Khachapuri
(Adapted from Georgian Recipes )

For the dough:

  • 3 ½ cups flour
  • 1 tsp. yeast
  • 1 tsp. salt
  • 1 tbsp. sugar
  • 1 cup water
  • ½ cup milk
  • 1 tbsp. vegetable oil
  1. Heat the water and milk to 115 ℉.
  2. Mix all the ingredients in a large bowl.
  3. Cover with a clean towel and put in a warm place.
  4. Allow the dough to rise for 1 hour.
  5. Punch the dough down, and allow it to rise again for 30 minutes.

For the filling:

  • 1 ½ cup crumbled feta cheese
  • 1 ½ cup shredded muenster cheese
  • 1 ½ cup shredded mozzarella cheese
  • 5 eggs
  • Butter

Mix the three types of cheese together in a bowl.

To assemble the Khachapuri:

  1. Preheat the oven to 500 ℉.
  2. Roll out the dough.
  3. Cut out 4 ovals.
  4. Roll up the sides and pinch the ends to make your Khachapuri look like a canoe.
  5. Stuff each one with the cheese.
  6. Bake for 15 minutes.
  7. Take the khachapuri out of the oven.
  8. Beat one egg with 1 teaspoon of water to make an egg wash.
  9. Brush each Khachapuri with the egg wash.
  10. Break one egg in the center of each Khachapuri.
  11. Return the Khachapuri to the oven and bake for an additional 4 minutes or to taste.

Serve with a pad of butter. The butter and egg are mixed with a fork and knife, and then the crust is dipped into the egg, cheese and butter center.

Israeli Avocado Salad

Photo by T.Tseng https://www.flickr.com/photos/68147320@N02/

While the guacamole craze has not spread to Israel, avocados are one of its important crops with trees that produce beautiful, plump fruits. Israelis have cultivated their own methods of preparing and using avocados, including avocado salad.

Avocados are native to Mexico. The first avocado trees were brought to Israel by the monks of the Latrun monastery, who grafted them in the monastery garden, in 1908. It took until 1927 for these trees to produce fruits. Upon seeing the success of the monks, people started planting avocados in their gardens. In the 1950s avocados were planted in commercial orchards for the first time. Today, most of the avocados planted in Israel are for export. Israelis have also grown to love them. The most popular way to consume avocado is as a salad, in a vegetarian sandwich.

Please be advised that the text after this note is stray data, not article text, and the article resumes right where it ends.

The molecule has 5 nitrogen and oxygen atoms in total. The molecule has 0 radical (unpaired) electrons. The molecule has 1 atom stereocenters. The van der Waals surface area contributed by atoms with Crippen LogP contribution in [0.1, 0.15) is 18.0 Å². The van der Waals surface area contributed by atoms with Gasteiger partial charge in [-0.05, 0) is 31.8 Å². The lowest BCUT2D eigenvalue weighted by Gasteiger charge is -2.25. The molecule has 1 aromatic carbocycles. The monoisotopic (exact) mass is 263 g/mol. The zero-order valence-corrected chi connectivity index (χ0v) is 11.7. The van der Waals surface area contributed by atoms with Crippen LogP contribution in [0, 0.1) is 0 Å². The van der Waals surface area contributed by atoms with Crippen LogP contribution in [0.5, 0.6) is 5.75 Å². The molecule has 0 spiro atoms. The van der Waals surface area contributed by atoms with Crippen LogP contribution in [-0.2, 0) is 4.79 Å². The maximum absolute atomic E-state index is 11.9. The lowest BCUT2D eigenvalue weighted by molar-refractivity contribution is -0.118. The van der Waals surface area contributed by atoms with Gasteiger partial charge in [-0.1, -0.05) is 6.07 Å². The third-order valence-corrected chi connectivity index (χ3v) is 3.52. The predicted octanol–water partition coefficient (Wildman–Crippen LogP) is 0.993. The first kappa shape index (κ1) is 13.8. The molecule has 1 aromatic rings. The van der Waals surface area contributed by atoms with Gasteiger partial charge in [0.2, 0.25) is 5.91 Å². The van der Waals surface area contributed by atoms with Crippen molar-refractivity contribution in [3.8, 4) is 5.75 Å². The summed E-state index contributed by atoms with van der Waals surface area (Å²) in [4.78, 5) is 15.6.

Avocado season is in full swing now, and ripe avocados are widely available. This simple avocado salad uses local ingredients, and appeals to the Israeli palate. You may serve it with a fresh baguette, or sliced bread.

Israeli Avocado Salad

Ingredients:

  • 1 ripe avocado, mashed
  • 1 small onion, finely minced
  • 1 lemon or lime, squeezed
  • Salt
  • Black pepper

Preparation:

  • In a large bowl, combine the mashed avocado with the minced onion.
    Season to taste with lemon juice, salt, and black pepper.

Café Ole: Philadelphia’s Shakshuka Queen

Egg and tomato mixture in pan. Photo by cyclonebill https://www.flickr.com/photos/cyclonebill/

Photo by cyclonebill

Shakshuka, the fiery North African egg and tomato sauce staple, has been discovered by North Americans. The most authentic version that I have tried in Philadelphia is prepared at Café Ole.

Shakshuka, which means “mixture” in Arabic, came to Israel in the 1950s with the immigration of Libyan and Tunisian Jews. These new Israelis prepared a delicious breakfast of eggs poached in sauce made with tomatoes and onions. They seasoned it with salt, cumin, and chili peppers. It was served with fresh, hot-from-the-oven, crusty bread. [Read more…]